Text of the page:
There’s been a fair amount of attention paid to the Chicken Hawk phenomenon–People in the Bush administration who never saw combat but who think combat is a swell occupation for the sons and daughters of people they don’t know. My purpose tonight is not to jump on that obvious and easy target. They’re just jerks, that’s all.
Rather, I’m concerned with the notion of gravitas, a sense of significance that one projects through one’s bearing, not necessarily based on one’s deeds.
“Gravitas” is a term that appeared on the political scene when Dick Cheney was anointed as Bush’s running mate in 2000. This conclusion was generated by a blue ribbon committee charged with deciding who would be the best candidate for Vice President. Many of us have forgotten that Dick Cheney was the chairman of the blue ribbon committee that recommended Dick Cheney as the VP candidate.
If you were a novelist, you wouldn’t dare to make this stuff up…
Pundits nodded sagely, just 3 years ago (can it be that recent?), noting that it was brilliant for the Bush campaign to add the serious appearing, tight-lipped Halliburton CEO to the ticket. Good counterpoise to a Yale frat boy whose crowning political achievement had been to make Texas so business-oriented that its deficit approached $7,000,000,000 within 2 years of his departure. (Yeah. A 7 followed by 9 zeroes.) I guess you’ve gotta build a platform on at least the appearance of principle.
My three regular readers may recall that one catalyst of my Bush resentment is that he and I raised our hands and swore to uphold the Constitution and to show up as ordered and do what we’d be told, at the same New Haven USAF recruiting office. The record is pretty clear that Lieutenant Bush subsequently failed to report for duty after finagling an assignment from Texas to Alabama. The assignment coincided with his oh-so-vital participation in a congressional campaign now remembered only by the candidates. He must have been a pivotal player–he was later to demonstrate his management skills by trading Sammy Sosa from the Rangers to the Cubs. Swell.
The Gravitas Inversion
I don’t take a lot of things seriously. I don’t possess Gravitas, whatever-the-fuck that is. As I navigate through my reality, I find much to laugh at and little to take seriously, except the spectacle of public “servants” fattening themselves at the trough of the common wealth. A sense of irony was my take before I went to Viet Nam, but it was hard-wired by the time I got back. We were the first wave of pilots to return from “Nam” and be assigned to the Strategic Air Command. We immediately noticed that all of the Test Flight officers who hadn’t been in combat were poring over the flight manual looking for semicolons to stump the crew members on the next exam:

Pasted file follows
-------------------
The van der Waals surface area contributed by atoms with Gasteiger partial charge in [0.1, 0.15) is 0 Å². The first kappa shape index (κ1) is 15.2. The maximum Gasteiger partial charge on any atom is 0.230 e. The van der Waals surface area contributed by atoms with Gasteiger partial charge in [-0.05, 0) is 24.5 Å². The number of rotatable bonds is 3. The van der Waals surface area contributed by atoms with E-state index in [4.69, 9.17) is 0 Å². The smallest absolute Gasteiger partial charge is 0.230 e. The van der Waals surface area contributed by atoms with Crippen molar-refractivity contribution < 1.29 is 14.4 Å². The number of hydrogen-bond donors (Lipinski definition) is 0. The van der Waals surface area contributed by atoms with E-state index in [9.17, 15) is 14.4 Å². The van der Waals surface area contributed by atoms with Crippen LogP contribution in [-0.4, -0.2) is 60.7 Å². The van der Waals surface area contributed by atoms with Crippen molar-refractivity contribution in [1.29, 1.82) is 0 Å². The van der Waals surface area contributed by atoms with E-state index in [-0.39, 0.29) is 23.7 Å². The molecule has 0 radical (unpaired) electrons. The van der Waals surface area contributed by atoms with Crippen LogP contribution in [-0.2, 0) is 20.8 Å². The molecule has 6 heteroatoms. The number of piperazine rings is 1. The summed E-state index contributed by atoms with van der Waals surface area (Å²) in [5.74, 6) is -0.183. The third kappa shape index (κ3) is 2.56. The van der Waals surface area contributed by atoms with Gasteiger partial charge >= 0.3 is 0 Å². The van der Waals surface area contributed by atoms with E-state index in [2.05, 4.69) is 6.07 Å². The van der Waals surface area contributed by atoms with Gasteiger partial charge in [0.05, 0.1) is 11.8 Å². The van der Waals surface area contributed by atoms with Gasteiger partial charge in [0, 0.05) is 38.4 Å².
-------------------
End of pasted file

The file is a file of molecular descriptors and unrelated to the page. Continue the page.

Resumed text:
Why would a pilot care about such a detail? Meanwhile, we were scheduling our next visit to the Stag Bar to trick each other into buying drinks by playing “Dead Bug.” What were they gonna do? Send us to Viet Nam? Hah!
My premise this evening pretty much revolves around the important ritual that pilots call Dead Bug! There’s a wonderful Dead Bug sequence in The Great Santini. Rent it.
Here’s the ritual. You go fly a mission. You land and repair to the Stag Bar. You order a round. The glasses become empty.
This is serious, far more serious than the fact that you just landed with a hole in your airplane, streaming fuel, #2 engine out, no oil pressure on #1. That’s just part of the job. What’s at stake here is that SOMEONE BETTER BUY A FRICKIN’ ROUND!
Here, the game is demonstrated on the flight line by the oh-so-serious “Wild Weasel” crew members of the 333TFS, Takhli RTAFB, Thailand, 1968. The Wild Weasels were guys who flew around North Viet Nam in F-105 “Thuds,” hoping someone would fire a Surface-to-Air-Missile at them. Now the way you defeat a SAM is to immediately dive right at it as fast as you can! If it whizzes past your canopy at a 1,000 knot closing rate, it’s a successful engagement. Then you fire your missile at the ground station that launched their missile. The F-105 was called the Thud because of the sound it made when it dropped out of the sky, which it always wanted to do since it was basically a brick with wings. Cool. 2 or 3 hours of this kind of fun and a guy could develop a thirst…
And shed every pretense that anything else matters as much as hanging it out over the edge every day.
I’m reminded of the disconnect between seriousness of mission and seriousness of demeanor because Doc introduced me to the legendary Drazen Pantic Wednesday night. Drazen is the guy who brought the Internet to Yugoslavia when Miloshevic was killing people who did things like that–truly dicey times. Drazen’s picture is misleading. It makes him appear somber but in person he smiles easily and often. No obvious gravitas. Just a joyful appreciation for the passing scene. My instant comment upon meeting Drazen was, “You’re much better looking in person!“
Where’s the Beef?
This disconnect between reality and demeanor seems to me universal. Rent a late forties movie and notice how guys behave after returning when their buddies didn’t. They’re joking around all the time! Now fast-forward to the demeanor of our administration’s warmongers. They’re Oh so Serious… So full of the weight of the world… Such vital things to ponder and decide and, regretfully, put someone else’s kid in harm’s way…
He agreed with my conclusion that you’d never follow a manager into battle, and that the Bush administration is deep-sixing the values that made our country great.
Da More I Steal, Demeanor I Look
It goes without saying that rich people who would rather control the country than serve her don’t really deserve our vote, no matter how grave and determined their demeanor.